Last updated on Jun 21st, 2021 at 11:10 am

Ann Richardson, Registered Nurse and Midwife, owner of the Sister Ann’s well baby clinics, lecturer and co-author of the baby best seller Baby Sense, author of the best seller Toddler Sense and co-author of Sleep Sense, discusses five top tips to ensure that your baby gets a good nights sleep.

1. Limit your babies awake time in between naps

Believe it or not, it is the awake time not the sleep time that drives healthy sleep patterns. An over tired, over stimulated baby will struggle to fall asleep without extensive assistance such as being rocked or fed to sleep. A baby who is calm and sleepy will fall asleep with ease, and with little intervention.

2. Understand your baby’s signals

A lot of the time, an over stimulated baby will show signs of tiredness and sensory overload. These signals, such as irritability, pulling up of their legs, fisting of their hands, yawning, sneezing and hiccupping are often incorrectly attributed to winds and cramps.

The caregiver then spends much time “fiddling’ with the baby, trying to break wind, checking for a dirty nappy and so on – all of which continue to over stimulate baby, resulting in on-going fussy behaviour.

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3. Have a consistent sleep zone

Having a consistent and calming sleep zone will ensure that your baby is able to fall asleep without resistance. This is especially so for older babies, who need a consistent and un-stimulatory sleep space in order to regulate themselves sufficiently to become calm so that sleep can follow.

4. The importance of routine

Children, especially toddlers, thrive on routine. A flexible routine is important to ensure a healthy balance between sufficient play and stimulation time and quiet and calm time. Day time naps are still important until well into the toddler years.

5. Early to bed

Children should, ideally, be in bed and asleep by seven pm every night. Depending on your baby’s afternoon sleep pattern, bedtime could be as early as 6pm. Delayed bedtimes cause over tiredness, cranky behaviour and high levels of stress. Don’t be tempted to keep your baby awake just because dad is coming home late from work!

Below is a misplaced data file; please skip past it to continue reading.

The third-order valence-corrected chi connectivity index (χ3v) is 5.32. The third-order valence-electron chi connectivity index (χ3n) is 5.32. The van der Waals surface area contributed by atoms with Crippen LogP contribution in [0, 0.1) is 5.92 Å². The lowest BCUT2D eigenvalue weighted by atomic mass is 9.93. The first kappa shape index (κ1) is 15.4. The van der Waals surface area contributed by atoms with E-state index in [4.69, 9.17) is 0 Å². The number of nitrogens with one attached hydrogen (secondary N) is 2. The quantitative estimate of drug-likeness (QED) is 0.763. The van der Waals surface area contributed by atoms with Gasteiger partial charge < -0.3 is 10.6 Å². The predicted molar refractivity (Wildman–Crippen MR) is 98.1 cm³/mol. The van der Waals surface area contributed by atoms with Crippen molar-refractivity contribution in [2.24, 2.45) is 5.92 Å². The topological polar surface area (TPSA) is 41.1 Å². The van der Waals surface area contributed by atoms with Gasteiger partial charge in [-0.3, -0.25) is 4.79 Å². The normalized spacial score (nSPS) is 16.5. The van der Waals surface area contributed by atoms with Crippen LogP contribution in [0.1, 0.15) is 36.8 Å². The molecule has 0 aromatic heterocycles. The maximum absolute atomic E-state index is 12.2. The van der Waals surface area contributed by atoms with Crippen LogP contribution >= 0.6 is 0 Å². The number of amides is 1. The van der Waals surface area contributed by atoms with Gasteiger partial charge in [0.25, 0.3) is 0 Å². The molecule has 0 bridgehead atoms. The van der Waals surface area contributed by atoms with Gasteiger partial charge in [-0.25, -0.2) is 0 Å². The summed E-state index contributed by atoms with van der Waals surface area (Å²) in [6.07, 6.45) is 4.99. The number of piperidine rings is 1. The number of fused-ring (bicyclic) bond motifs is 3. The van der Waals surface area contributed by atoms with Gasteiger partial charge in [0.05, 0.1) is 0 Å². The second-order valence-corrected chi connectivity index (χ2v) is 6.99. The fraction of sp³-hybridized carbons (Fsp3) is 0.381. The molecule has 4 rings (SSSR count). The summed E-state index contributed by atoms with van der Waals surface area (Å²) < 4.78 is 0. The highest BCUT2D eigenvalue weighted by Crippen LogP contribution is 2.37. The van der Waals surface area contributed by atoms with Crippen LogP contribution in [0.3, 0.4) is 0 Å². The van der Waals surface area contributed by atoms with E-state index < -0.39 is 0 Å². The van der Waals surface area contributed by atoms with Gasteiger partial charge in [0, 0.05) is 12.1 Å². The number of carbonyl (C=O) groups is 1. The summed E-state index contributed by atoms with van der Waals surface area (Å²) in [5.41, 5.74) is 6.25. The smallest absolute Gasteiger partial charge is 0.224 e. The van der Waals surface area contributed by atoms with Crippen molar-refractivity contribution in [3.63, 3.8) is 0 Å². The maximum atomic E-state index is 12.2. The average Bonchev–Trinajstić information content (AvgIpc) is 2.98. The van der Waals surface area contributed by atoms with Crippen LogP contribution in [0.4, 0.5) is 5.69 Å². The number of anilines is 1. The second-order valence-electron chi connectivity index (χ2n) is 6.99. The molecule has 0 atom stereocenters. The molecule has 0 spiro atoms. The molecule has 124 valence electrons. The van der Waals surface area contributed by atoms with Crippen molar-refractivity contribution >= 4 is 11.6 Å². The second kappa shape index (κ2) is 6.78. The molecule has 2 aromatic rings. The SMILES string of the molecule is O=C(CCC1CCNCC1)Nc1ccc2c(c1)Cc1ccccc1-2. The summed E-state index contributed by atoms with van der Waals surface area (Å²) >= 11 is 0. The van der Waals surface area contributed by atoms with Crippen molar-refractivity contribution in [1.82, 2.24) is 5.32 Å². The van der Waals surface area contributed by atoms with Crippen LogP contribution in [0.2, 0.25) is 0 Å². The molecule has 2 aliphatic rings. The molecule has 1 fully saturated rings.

Teach your baby to sleep

Because babies pass through light sleep states every 45 minutes at night (up to an hour in toddlers), it is not possible to prevent your baby stirring at night (due to sleep cycles) but it is possible for you to teach your baby to go back to sleep without your assistance. This means that you will give him a chance to see if he can put himself to sleep (or back to sleep) – you do not leave your baby on his own for long periods of time and by portraying a message of consistency and confidence your baby will feel secure not abandoned.

When controlled crying for sleep training is done in the correct manner to meet your child’s needs on all levels, especially his emotional needs, there should be no negative effects whatsoever – in fact a well-rested child with well-rested parents plays an important part of creating a loving and secure home.

Have the courage to be firm, without guilt or fear that your baby will resent or love you less.

Join Sr. Ann Richardson at the 2014 Johnson’s Baby Sense Seminars for more sleep solution tips and her newborn basics talk on those first six weeks of parenthood from umbilical cord care, nappy changes, feeding, sleeping, nappy rashes, sniffles and snuffles, cradle cap and more.

The Johnson’s Baby Sense Seminars are taking place in Durban (16 August), PE (23 August), JHB (6 September) and Cape Town (13 Sept). For the full speaker line-up and all seminar details visit www.babysense.com/talks-and-workshops. Follow @BabySense #baby101